[jdom-interest] [Vote] NoSuchChildException

Jools Enticknap jools at jools.org
Thu Jul 13 06:45:21 PDT 2000

> I get a very strong feeling of "We don't need no stinking exceptions" 
> in this thread; and I don't think it's a rational response. I think 
> they're a lot of programmers out there who don't like exceptions, 
> never really understood them in the first place, and certainly don't 
> feel comfortable with them now. I see this all the time in the 
> students I teach, and one of the things I insist on in my classes is 
> making sure my students use exceptions whether they want to or not.

Personally I have'nt noticed any Exception xenophobia in the discussion so

As far as making students comfortable with exceptions, I tend to take the
route via design princibles rather than stuff it down their necks.

Design princibles promote the need for an Exception, when it fits. 

> I think they're a lot of programmers who don't want to have to think 
> about how to handle exceptions. Returning null lets them ignore the 
> problem and pretend it's gone away. All claimed benchmarks aside, 
> that's its biggest attraction.

The biggest attraction is that I can decide how I want to handle the
situation where the information I requested is not available.

I don't think that anybody is going to be foolish enough to expect a NPE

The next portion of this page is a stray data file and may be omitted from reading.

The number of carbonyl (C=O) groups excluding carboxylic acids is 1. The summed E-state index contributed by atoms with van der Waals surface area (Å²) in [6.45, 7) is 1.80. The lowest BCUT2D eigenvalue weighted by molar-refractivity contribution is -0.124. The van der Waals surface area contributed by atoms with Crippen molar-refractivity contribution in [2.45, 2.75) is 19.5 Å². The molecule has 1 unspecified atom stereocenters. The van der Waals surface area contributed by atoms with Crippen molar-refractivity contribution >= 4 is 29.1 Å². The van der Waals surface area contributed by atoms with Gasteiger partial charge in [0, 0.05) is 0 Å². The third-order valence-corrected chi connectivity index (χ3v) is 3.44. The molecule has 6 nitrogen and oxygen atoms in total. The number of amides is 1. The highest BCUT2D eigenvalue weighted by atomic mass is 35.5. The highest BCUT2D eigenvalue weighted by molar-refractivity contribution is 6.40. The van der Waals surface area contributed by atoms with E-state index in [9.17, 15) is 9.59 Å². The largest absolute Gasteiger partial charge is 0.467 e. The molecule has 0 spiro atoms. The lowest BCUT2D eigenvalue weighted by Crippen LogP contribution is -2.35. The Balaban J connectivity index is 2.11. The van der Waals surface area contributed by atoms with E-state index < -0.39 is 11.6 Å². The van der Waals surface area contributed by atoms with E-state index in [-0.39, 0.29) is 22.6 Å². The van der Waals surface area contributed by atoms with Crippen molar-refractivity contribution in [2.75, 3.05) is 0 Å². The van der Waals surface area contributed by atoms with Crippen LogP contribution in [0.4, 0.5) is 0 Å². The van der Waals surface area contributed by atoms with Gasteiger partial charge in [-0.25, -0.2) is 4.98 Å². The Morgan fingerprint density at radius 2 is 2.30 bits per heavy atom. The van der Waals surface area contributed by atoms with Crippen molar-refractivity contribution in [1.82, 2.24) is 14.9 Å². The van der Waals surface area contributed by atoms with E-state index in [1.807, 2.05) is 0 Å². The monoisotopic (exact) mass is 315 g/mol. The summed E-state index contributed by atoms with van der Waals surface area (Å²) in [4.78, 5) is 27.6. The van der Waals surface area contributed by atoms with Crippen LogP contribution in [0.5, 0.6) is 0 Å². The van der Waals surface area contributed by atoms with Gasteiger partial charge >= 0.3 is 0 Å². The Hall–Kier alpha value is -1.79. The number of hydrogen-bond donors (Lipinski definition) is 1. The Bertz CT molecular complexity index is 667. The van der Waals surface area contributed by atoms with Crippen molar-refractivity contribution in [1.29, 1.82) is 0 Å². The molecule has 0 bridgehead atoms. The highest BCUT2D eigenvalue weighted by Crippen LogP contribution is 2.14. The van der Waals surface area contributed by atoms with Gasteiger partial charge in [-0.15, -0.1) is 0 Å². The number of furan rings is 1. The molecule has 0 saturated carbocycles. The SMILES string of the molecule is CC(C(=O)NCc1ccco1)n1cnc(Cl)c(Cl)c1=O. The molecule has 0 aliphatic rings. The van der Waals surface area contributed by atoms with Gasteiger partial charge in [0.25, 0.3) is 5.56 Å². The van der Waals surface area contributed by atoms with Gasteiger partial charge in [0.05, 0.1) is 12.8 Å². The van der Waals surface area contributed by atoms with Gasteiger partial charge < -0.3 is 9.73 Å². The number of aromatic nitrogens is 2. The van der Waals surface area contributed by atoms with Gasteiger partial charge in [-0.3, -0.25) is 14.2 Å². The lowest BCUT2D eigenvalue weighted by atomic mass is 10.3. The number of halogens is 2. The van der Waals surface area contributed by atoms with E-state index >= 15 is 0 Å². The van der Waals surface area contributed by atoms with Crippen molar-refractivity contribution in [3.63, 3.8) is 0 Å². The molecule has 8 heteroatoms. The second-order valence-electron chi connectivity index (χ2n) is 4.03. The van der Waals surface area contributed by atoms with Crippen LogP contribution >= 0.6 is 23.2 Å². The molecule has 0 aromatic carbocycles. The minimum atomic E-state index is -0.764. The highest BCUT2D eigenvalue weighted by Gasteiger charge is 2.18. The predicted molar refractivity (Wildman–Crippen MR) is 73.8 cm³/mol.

to "go away".

> Throwing the exception is the right thing to do. It requires 
> programmers to handle the case where the element isn't there. The 
> reason checked exceptions exist is precisely because programmers 
> can't be relied on to check error codes and return values. That's 
> exactly what we're dealing with here. Whichever way the vote goes, 
> this method will cause exceptions. The only question is whether these 
> will be NoSuchChildExceptions that will be caught in a relevant catch 
> block, or uncaught NullPointerExceptions that bring the whole program 
> down.

I tend to follow the axiom that an exception should be thrown when an
abnormal or exception condition has occured. Requesting an Element which
does not exists is not an exceptional condition, nor is it abnormal.

But if the exception is designed to stop myopic programers making
mistakes, then I suggest that instead of checking for null they might just
make the next cardinal sin;

Element e =null;

try { e = doc.getChild("foo"); } catch( Exception e ) {}

Because incompetence breeds incompetence.


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